What is industrial property?
Industrial property is a class of real estate like residential, commercial and retail—just a bit less glamorous. It doesn’t command the same center-stage attention as other types of real estate like residential developments or commercial officer towers. Industrial property includes:
- Storage facilities
- Distribution facilities
- Manufacturing facilities
- Production facilities
- Research and Development facilities
Industrial property is a key link in the global supply chain and a sought-after investment that generates strong and predictable cash flows.
Without warehouses and logistics distribution centers, which are key industrial property types, the global economy couldn’t function. Strategically located industrial property with easy and efficient connections to vital transit routes makes trade, e-commerce, and consumption possible.
What are the major factors that drive demand for industrial property?
First, there’s consumption. Industrial property is essential to the movement of goods across geographies to end consumers. Then there’s trade. It is a key component of trade everywhere—helping to ensure the efficient flow of goods from makers to markets. Rising volumes of global and domestic trade are possible because of the interconnected web of manufacturers, shippers, truckers, distributors and retailers. As companies reshape their supply chains to compete in the 21st century, they turn to high-quality, well-located, efficient industrial properties for operating leverage and competitive advantage.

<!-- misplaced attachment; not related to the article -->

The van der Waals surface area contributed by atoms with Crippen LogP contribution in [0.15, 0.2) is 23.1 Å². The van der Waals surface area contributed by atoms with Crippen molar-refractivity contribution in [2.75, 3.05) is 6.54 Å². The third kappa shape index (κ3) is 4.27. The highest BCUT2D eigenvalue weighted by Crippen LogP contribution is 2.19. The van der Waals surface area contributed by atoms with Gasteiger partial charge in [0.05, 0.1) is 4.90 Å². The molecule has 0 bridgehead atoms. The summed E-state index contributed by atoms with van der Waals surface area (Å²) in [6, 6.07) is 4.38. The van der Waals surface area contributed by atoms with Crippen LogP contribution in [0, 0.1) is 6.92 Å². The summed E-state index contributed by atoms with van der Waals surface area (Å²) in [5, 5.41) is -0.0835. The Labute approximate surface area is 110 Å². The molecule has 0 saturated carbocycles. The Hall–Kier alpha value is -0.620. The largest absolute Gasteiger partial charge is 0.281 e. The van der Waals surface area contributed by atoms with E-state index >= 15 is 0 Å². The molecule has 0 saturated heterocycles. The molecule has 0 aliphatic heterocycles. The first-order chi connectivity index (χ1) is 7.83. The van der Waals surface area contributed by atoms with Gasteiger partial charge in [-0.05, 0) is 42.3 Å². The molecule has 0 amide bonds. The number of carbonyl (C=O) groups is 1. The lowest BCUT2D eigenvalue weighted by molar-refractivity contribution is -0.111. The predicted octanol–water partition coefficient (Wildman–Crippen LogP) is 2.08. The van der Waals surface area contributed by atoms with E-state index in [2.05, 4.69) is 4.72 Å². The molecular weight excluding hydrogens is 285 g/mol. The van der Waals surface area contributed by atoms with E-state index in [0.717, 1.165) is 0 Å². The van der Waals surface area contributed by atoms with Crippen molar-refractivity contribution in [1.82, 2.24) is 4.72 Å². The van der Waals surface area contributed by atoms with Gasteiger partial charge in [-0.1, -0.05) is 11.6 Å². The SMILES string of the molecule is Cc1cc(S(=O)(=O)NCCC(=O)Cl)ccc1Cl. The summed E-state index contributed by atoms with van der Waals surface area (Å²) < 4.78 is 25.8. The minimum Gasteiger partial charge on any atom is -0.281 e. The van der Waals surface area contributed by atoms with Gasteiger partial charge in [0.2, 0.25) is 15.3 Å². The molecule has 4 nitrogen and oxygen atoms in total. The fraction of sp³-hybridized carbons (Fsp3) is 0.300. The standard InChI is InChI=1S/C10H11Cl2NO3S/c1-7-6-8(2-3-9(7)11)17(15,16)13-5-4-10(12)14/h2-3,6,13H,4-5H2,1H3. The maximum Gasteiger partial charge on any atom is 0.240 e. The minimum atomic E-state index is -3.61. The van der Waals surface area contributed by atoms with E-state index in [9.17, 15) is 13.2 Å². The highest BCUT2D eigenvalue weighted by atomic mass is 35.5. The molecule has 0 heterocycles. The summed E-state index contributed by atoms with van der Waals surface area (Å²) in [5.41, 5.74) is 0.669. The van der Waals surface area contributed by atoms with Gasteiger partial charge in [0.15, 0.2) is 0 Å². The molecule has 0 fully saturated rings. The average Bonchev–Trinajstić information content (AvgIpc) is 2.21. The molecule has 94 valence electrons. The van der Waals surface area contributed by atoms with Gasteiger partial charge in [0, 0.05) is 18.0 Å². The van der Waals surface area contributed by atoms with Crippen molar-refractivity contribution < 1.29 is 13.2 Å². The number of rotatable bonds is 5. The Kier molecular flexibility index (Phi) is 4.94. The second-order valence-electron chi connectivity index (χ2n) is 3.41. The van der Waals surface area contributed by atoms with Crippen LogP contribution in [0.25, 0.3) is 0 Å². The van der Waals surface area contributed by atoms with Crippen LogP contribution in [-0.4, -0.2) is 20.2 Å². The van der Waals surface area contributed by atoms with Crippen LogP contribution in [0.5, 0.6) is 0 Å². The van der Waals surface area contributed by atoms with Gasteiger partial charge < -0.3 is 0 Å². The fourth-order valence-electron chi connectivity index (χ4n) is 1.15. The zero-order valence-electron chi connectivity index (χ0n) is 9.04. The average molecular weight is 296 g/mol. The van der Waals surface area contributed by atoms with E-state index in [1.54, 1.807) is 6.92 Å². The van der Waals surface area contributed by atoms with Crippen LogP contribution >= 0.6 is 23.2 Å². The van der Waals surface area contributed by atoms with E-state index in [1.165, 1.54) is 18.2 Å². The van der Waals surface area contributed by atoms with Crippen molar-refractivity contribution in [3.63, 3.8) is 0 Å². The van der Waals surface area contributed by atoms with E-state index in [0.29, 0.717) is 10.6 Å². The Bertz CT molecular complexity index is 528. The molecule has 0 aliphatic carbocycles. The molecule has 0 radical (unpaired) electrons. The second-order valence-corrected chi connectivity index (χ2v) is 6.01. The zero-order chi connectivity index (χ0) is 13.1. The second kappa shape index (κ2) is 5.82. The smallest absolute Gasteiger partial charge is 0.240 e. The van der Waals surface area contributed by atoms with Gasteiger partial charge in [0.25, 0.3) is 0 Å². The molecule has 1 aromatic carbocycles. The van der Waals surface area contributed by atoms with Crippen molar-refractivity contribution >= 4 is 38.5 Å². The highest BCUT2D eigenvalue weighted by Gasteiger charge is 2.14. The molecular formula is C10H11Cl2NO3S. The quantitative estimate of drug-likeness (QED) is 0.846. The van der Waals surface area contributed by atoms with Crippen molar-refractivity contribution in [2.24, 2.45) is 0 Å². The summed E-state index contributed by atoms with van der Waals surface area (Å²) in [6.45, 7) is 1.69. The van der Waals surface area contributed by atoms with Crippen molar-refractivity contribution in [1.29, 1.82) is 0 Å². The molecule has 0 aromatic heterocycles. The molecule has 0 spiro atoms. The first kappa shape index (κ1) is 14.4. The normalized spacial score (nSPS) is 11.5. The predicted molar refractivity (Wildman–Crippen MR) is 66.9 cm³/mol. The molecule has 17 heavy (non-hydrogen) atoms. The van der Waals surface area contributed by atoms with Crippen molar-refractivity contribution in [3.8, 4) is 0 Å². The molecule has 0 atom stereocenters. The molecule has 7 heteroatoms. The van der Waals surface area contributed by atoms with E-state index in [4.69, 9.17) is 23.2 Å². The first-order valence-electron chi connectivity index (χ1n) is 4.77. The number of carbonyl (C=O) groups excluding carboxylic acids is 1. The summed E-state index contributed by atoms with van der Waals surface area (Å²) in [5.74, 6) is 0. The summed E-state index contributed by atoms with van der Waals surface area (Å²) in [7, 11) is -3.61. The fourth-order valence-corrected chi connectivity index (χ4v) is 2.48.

Are e-commerce companies big users of industrial property?
Yes. Simply put, no e-commerce company can function without the right industrial property. They are not just quiet places to store goods. Industrial properties are fulfillment and return centers. They are the launching pads for direct-to-consumer delivery. In many instances, the last mile begins at an industrial property.
Where are industrial properties located?
Industrial property can often be found on large plots of land near highway junctions, rail terminals, airports, seaports, and other key transportation hubs. But as e-commerce continues to grow, it is becoming more common to see industrial properties occupying smaller footprints near large population centers – or even in multi-story locations in large cities.